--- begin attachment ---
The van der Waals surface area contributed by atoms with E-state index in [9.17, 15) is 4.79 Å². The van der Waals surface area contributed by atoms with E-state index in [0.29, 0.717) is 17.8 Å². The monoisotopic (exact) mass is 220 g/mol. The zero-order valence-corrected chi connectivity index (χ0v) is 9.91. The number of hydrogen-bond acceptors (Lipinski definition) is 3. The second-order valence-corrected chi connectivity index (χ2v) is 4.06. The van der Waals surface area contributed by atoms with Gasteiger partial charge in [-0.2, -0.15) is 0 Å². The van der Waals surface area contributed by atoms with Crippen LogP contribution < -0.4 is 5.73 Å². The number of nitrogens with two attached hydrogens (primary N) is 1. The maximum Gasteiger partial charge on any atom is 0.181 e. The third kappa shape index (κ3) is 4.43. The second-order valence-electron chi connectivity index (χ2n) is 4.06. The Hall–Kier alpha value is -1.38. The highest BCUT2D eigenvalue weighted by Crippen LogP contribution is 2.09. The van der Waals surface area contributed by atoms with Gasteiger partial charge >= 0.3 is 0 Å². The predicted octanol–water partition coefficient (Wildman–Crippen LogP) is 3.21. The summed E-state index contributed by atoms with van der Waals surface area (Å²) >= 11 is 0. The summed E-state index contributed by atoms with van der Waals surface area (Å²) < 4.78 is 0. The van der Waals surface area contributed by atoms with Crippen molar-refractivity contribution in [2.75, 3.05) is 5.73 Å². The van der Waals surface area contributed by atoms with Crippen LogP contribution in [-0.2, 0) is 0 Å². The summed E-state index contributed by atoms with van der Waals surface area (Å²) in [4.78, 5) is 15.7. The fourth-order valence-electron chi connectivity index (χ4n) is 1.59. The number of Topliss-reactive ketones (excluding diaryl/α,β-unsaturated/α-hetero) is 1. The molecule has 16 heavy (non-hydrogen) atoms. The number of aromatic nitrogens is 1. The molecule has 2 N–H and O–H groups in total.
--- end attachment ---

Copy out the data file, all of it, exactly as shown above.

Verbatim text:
The van der Waals surface area contributed by atoms with E-state index in [9.17, 15) is 4.79 Å². The van der Waals surface area contributed by atoms with E-state index in [0.29, 0.717) is 17.8 Å². The monoisotopic (exact) mass is 220 g/mol. The zero-order valence-corrected chi connectivity index (χ0v) is 9.91. The number of hydrogen-bond acceptors (Lipinski definition) is 3. The second-order valence-corrected chi connectivity index (χ2v) is 4.06. The van der Waals surface area contributed by atoms with Gasteiger partial charge in [-0.2, -0.15) is 0 Å². The van der Waals surface area contributed by atoms with Crippen LogP contribution < -0.4 is 5.73 Å². The number of nitrogens with two attached hydrogens (primary N) is 1. The maximum Gasteiger partial charge on any atom is 0.181 e. The third kappa shape index (κ3) is 4.43. The second-order valence-electron chi connectivity index (χ2n) is 4.06. The Hall–Kier alpha value is -1.38. The highest BCUT2D eigenvalue weighted by Crippen LogP contribution is 2.09. The van der Waals surface area contributed by atoms with Gasteiger partial charge >= 0.3 is 0 Å². The predicted octanol–water partition coefficient (Wildman–Crippen LogP) is 3.21. The summed E-state index contributed by atoms with van der Waals surface area (Å²) >= 11 is 0. The summed E-state index contributed by atoms with van der Waals surface area (Å²) < 4.78 is 0. The van der Waals surface area contributed by atoms with Crippen molar-refractivity contribution in [2.75, 3.05) is 5.73 Å². The van der Waals surface area contributed by atoms with Crippen LogP contribution in [-0.2, 0) is 0 Å². The summed E-state index contributed by atoms with van der Waals surface area (Å²) in [4.78, 5) is 15.7. The fourth-order valence-electron chi connectivity index (χ4n) is 1.59. The number of Topliss-reactive ketones (excluding diaryl/α,β-unsaturated/α-hetero) is 1. The molecule has 16 heavy (non-hydrogen) atoms. The number of aromatic nitrogens is 1. The molecule has 2 N–H and O–H groups in total.